It's Not Going to Kill You and Other Stories.

Item request has been placed! ×
Item request cannot be made. ×
loading   Processing Request
  • Citations
    • ABNT:
      BALDINO, G. It’s Not Going to Kill You and Other Stories. Booklist, [s. l.], v. 110, n. 1, p. 38–39, 2013. Disponível em: http://search.ebscohost.com/login.aspx?direct=true&site=eds-live&db=a9h&AN=90156711&custid=s3443875. Acesso em: 6 abr. 2020.
    • AMA:
      Baldino G. It’s Not Going to Kill You and Other Stories. Booklist. 2013;110(1):38-39. http://search.ebscohost.com/login.aspx?direct=true&site=eds-live&db=a9h&AN=90156711&custid=s3443875. Accessed April 6, 2020.
    • APA:
      Baldino, G. (2013). It’s Not Going to Kill You and Other Stories. Booklist, 110(1), 38–39.
    • Chicago/Turabian: Author-Date:
      Baldino, Greg. 2013. “It’s Not Going to Kill You and Other Stories.” Booklist 110 (1): 38–39. http://search.ebscohost.com/login.aspx?direct=true&site=eds-live&db=a9h&AN=90156711&custid=s3443875.
    • Harvard:
      Baldino, G. (2013) ‘It’s Not Going to Kill You and Other Stories’, Booklist, 110(1), pp. 38–39. Available at: http://search.ebscohost.com/login.aspx?direct=true&site=eds-live&db=a9h&AN=90156711&custid=s3443875 (Accessed: 6 April 2020).
    • Harvard: Australian:
      Baldino, G 2013, ‘It’s Not Going to Kill You and Other Stories’, Booklist, vol. 110, no. 1, pp. 38–39, viewed 6 April 2020, .
    • MLA:
      Baldino, Greg. “It’s Not Going to Kill You and Other Stories.” Booklist, vol. 110, no. 1, Sept. 2013, pp. 38–39. EBSCOhost, search.ebscohost.com/login.aspx?direct=true&site=eds-live&db=a9h&AN=90156711&custid=s3443875.
    • Chicago/Turabian: Humanities:
      Baldino, Greg. “It’s Not Going to Kill You and Other Stories.” Booklist 110, no. 1 (September 2013): 38–39. http://search.ebscohost.com/login.aspx?direct=true&site=eds-live&db=a9h&AN=90156711&custid=s3443875.
    • Vancouver/ICMJE:
      Baldino G. It’s Not Going to Kill You and Other Stories. Booklist [Internet]. 2013 Sep [cited 2020 Apr 6];110(1):38–9. Available from: http://search.ebscohost.com/login.aspx?direct=true&site=eds-live&db=a9h&AN=90156711&custid=s3443875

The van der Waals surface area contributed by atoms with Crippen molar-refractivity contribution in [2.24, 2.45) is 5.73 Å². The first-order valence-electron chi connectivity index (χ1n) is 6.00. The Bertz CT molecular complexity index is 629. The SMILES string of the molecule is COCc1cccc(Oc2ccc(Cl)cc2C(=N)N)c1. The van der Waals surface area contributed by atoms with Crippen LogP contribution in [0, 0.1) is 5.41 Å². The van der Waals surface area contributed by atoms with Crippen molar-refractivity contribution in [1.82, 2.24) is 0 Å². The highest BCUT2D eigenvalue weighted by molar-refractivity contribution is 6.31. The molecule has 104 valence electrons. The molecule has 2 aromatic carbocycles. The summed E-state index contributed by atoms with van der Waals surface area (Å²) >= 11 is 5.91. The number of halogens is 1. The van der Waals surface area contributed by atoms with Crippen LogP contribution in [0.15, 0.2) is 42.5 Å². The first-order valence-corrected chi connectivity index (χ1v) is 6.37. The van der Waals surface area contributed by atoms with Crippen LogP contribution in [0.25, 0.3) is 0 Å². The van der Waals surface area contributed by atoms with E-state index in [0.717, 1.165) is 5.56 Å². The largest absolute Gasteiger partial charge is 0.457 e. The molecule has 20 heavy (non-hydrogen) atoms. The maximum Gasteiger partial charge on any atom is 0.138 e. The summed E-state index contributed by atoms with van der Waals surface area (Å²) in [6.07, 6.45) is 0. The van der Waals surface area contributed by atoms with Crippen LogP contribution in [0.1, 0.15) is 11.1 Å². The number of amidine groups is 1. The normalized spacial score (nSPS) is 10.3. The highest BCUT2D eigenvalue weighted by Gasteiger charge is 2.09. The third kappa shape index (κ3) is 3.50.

Reviews

Booklist Reviews 2013 September #1

Much like the unreliable narrator of S. J. Watson's Before I Go to Sleep (2011), to which this debut novel bears a strong resemblance, the narrator of Chapman's clever chiller, which is set in an unnamed Scandinavian country, seems uncertain of her own history and circumstances. Marta stopped taking her medication after her son left home and is being visited by a series of images—or are they repressed memories?—of a young girl, always hungry and dressed in ill-fitting, increasingly filthy pajamas, who is confined to a small room. Marta's husband, Hector, 20 years her senior, tells a romantic story of their first meeting, but Marta is beginning to suspect that the stories Hector tells are fabrications. The one constant is her referencing of the marriage manual How to Be a Good Wife, whose pithy maxims ("Let your husband take care of the finances. Make it your job to be pretty") read like the diary of a mad housewife. Although some may find the ambiguous ending frustrating, others will be drawn into this claustrophobic examination of the meaning of marriage. Copyright 2013 Booklist Reviews.

LJ Reviews 2013 May #2

Good wife Marta has been married for so long that she can hardly remember a past without Hector. But now strange visions flit at the corner of her eye, including that of a blonde girl no one else can see. Is she losing her mind or starting to remember something important? Look for promotion at BookExpo America (BEA).

[Page 51]. (c) Copyright 2013. Library Journals LLC, a wholly owned subsidiary of Media Source, Inc. No redistribution permitted.

PW Reviews 2013 August #4

In Chapman's chilling debut, it's immediately clear that Marta Bjornstad is uncomfortable in her empty nest, with her son Kylan living in the city and her husband Hector more distant than ever before. Cracks begin to appear in Marta's formerly comfortable life: she discovers cigarettes in her purse and enjoys smoking them, though she has never smoked before. She yearns to travel, although for the past 20 years her life has been circumscribed by the mountains on either side of the small valley in the unnamed Scandinavian country in which she and Hector live. She stops taking her medication and begins to question some of the things she'd previously taken for granted—for instance, Hector's insistence that she take her medicine (he even placed the pills on her tongue). She also begins to see a girl in dirty pajamas, who seems to need her help. And her outright hostility to Kylan's new fiancée only widens the cracks, alienating the person she loves the most. As she examines more closely what's beneath her family's habits and some of her own memories, she becomes certain that she has uncovered a terrible dark truth that—if she reveals it—will tear their lives apart. Despite a far-fetched conclusion, Chapman excels at creating tension and suspense. (Oct.)

[Page ]. Copyright 2013 PWxyz LLC